You’re sitting down to write an informative blog post to bring value to your audience, but you’re wondering how the heck to make it engaging. Sure, you’re a decent writer. You know that you should break up your blog by ideas, with subheadings and bullet points for easy reading. You know you need to capture your readers at the beginning of the post so they’ll get to the good stuff, but you’re not sure how to do it.
Even the best writers get stumped by this one. So, before you sit down at the computer and stare at a blank page, watching the time tick away, wondering how to get people to read all your useful ideas, first read this article on how to engage readers in an informative blog.
How to Write an Informative Blog using Storytelling
When I teach entrepreneurs about using storytelling in their content, most people nod and say, “Yes. Yes I do this.” But when it comes to informational blogs, this is where people get most lost. To be honest, connecting with your audience through an informational blog is much more difficult. They’re great for providing value and building trust, but what about connecting to audiences? Here’s what I bet you didn’t know, you can use storytelling elements in these blogs too! Here’s how:
1. Your informational blogs still need characters.
Every story (even a blog!) needs a character. Who’s your character? Are you the character sharing your past experiences? Are you using another person or company as your example? Or maybe you are using your audience avatar. (An avatar is a made up person who embodies your ideal customer.) You can build your ideal customer avatar using our free persona worksheet. Download it here.
2. Your first paragraph is the holy grail of your article so don’t blow it with a boring summary.
This is your chance to suck the reader into your blog so it’s the place to use a lot of storytelling. Tell your audience exactly what your blog will be about (they need to know it will answer their questions,) but make it more interesting by either using real life experiences that have happened to you or someone else, or create a scenario that fits your audience.
3. Introduce a problem.
The opening paragraph should introduce your audience’s problem. In a story this would be the conflict, and every good blog needs a conflict and a resolution. Determine what problem you audience needs to solve and then give advice that guides your audience to a resolution.
4. Write using “show” versus “tell.”
In the writing world, we often talk about how telling takes the reader out of the story. Put the reader right into the story by “showing” a scenario. What is the character doing while they are having these problems? What do things look like, feel like, or sound like? It’s little details that pull people into stories. When you are in teaching mode, you’ll be using a lot of telling, so balance it out and use showing in your intro and closing paragraphs.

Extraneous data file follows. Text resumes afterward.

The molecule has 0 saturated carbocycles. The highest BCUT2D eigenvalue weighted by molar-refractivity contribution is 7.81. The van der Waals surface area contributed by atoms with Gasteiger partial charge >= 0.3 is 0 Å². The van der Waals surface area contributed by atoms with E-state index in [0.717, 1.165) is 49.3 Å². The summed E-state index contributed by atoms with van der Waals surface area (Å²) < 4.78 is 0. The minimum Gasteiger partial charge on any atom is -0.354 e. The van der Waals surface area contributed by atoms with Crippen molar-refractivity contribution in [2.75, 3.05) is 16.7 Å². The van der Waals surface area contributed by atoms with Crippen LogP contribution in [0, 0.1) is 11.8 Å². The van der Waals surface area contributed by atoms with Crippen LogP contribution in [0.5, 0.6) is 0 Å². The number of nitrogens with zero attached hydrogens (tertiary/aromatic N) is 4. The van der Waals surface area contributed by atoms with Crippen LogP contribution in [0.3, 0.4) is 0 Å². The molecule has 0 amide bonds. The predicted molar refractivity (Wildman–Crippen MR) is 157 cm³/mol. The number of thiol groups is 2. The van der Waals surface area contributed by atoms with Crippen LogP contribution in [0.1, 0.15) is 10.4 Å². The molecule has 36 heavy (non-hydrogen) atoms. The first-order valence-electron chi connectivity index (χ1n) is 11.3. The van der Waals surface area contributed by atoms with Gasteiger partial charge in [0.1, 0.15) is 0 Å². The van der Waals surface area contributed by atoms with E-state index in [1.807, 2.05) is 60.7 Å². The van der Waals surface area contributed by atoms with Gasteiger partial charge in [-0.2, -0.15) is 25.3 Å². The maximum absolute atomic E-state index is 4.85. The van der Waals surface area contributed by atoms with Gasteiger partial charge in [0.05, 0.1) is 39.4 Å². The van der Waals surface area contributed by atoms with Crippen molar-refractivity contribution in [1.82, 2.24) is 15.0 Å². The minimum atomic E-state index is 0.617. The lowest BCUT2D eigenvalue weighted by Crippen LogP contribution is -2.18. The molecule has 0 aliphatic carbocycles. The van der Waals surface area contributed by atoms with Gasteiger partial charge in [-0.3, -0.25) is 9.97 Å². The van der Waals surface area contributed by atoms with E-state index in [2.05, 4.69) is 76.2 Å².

5. Use your voice.
Every person has a unique writing voice. It’s difficult to engage people if you’re writing like a robot. Blogs are meant to be easy reading and they are much more compelling when you can almost hear the person behind the keyboard talking to you.
6. Avoid passive sentences.
Passive sentences are when the action happens to the subject of the sentence, rather than the subject taking action. What’s more engaging: “Jack fell to his knees, humbled that he clenched the playoff spot” or “The playoff spot has been clenched.” Active sentences make the subject and verb the star. Pay attention to your verbs. Strong verbs can take your writing to the next level. You can find more content writing tips on active verbs here.
If you’re a novice blog writer learning how to write an informative blog, also:
- Make an outline of your blog topic. Don’t make it too broad; you want to keep it niche so you can include enough information to make an impact.
- Use your outline to create subheadings and bullet points to break up your blog for easy reading.
- Know your audience. The persona worksheet can help you determine your ideal customer.
- Blogs can be many lengths but always shoot for at least 300 words. Blogs should be anywhere from 300-1200 words with most averaging between 700-800 words. However, it’s important not to get too hung up on the word count. The information you provide is most important.
- Create an engaging intro and conclusion using the storytelling elements above.
Informative blogs are a way to give your audience awesome value, while earning their trust and creating awareness of you or your company. Make them as effective as possible by using storytelling elements. The next time you sit down to write a blog and stare at a stagnant cursor, map out your character, setting, problem, and resolution. Even informative blogs can use these everyday writing structures to engage your readers, nudging them along to the very end.